Gail Cartmail - Amicus’ National Officer for health, representing 80,000 members in the National Health Service.
On 12th November Amicus’ 80,000 health sector members will give their answer to the proposal for pay modernisation and job standardisation across the NHS.
This is a bold undertaking. Agenda for Change (AfC) is the first ever attempt to establish harmonisation for Health Service employees on basic conditions of service including pay and working hours.
It seeks to apply the principles of equal pay for work of equal value and to establish a career development plan for each NHS employee. These do not seem particularly high aspirations but they represent a huge leap forward for the 1.3 million NHS workers who have suffered significant pay differentials and who have not previously had career progression paths as part of their contractual arrangements.
Amicus’ health sector members voted last year to back the piloting of AfC at 12 sites. Final results from all these trial sites are not known yet but early indicators shown that there will be winners and losers from AfC, although there will be many more winners than losers among Amicus members.
Significant problems have been identified in the test bed sites and some of these have already been tackled through changes in the proposed agreement but other problems remain, for example the payment for working unsocial hours.
Amicus has chosen not to make a recommendation to members on which way they should vote in the ballot because at the time of our policy conference delegates still had too little information about the final deal. Instead, we have worked to provide our members with as much information as is available at this stage, ‘warts and all’ to enable them to make their decision, including details that will enable them to assess their own place on the proposed pay scales.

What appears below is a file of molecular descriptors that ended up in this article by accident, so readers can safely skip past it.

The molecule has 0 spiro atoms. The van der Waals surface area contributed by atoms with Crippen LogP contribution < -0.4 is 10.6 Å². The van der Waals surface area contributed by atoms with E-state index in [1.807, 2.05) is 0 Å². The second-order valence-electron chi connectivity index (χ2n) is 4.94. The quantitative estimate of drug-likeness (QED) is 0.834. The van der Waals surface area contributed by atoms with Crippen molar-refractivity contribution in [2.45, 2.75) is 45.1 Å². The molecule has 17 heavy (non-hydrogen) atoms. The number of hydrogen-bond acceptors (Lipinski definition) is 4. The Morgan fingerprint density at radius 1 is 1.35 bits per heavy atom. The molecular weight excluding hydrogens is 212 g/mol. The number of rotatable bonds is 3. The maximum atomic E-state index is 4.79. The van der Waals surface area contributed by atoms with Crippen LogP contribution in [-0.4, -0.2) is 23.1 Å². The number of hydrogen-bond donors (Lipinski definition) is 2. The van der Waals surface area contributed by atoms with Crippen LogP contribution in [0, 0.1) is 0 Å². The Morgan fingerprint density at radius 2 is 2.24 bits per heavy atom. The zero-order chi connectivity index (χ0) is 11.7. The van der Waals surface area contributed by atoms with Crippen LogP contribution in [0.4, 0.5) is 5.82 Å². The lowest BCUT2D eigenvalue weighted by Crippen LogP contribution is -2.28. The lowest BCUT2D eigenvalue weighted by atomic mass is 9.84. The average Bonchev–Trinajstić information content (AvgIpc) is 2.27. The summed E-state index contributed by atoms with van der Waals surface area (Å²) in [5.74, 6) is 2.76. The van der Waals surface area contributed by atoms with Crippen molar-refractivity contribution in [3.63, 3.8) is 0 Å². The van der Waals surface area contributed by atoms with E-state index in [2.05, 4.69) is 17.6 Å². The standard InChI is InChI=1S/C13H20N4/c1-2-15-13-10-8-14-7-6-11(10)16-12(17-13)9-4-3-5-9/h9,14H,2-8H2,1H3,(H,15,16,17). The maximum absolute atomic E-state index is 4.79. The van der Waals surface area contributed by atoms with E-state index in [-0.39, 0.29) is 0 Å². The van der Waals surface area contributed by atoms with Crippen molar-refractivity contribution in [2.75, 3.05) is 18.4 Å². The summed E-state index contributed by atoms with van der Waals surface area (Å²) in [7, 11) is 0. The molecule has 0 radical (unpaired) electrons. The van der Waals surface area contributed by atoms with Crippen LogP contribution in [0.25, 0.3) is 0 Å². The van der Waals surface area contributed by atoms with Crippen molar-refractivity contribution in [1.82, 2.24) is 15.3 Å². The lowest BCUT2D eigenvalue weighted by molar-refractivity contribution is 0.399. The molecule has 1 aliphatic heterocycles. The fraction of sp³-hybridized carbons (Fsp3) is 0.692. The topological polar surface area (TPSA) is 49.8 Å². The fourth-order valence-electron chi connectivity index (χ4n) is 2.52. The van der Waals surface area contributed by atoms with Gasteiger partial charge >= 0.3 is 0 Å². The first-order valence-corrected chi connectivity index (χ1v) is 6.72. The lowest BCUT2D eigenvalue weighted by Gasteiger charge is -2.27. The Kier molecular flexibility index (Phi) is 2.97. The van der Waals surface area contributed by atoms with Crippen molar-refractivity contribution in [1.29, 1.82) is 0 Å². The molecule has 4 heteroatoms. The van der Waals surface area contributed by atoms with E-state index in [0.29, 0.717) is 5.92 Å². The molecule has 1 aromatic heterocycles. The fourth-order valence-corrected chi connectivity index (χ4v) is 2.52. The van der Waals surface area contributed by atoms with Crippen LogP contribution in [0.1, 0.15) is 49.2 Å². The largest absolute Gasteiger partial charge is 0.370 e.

AfC is not perfect. Whether our members vote to accept or reject it we know that this is very much the start, not the end, of the process and that there are still major issues to be ironed out. However, the overriding principles of AfC, in establishing a structure that will allow equal value for equal work and career evaluation and progression for all, we wholeheartedly endorse.
We also recognise the government’s commitment to getting this right. They have worked in partnership with the unions from day one and they have sought independent and third party advice from a host of organisations. They have also put their money where their mouth is. The government has provided the biggest ever increases in the annual budget of the NHS and has committed to new capital investment, staff training and over 200,000 additional staff over the next ten years. They have also provided an additional £30 million of new money to fund back fill for NHS employees involved in the development of AfC.
Whatever the ballot result on 12 November AfC cannot be implemented without the full and active support of staff and the unions. We need more than just a simple vote. We have made clear that a consensus must be achieved that will allow us to resolve the outstanding issues.
We will carry on talking and working with them to ensure that all our members can be confident that they will achieve the intended result and benefits of AfC; real equality and career progression based around knowledge and skills.
Amicus’ health sector includes community practitioners and community nurses, theatre nurses, healthcare scientists, pharmacists, professions complementary to dentistry, speech and language therapists, psychologists, psycho-therapists and counsellors, chaplains, sexual health advisors and estates officers and craftspeople plus many other professional and skilled people working for the NHS.
AMICUS HEALTH 2004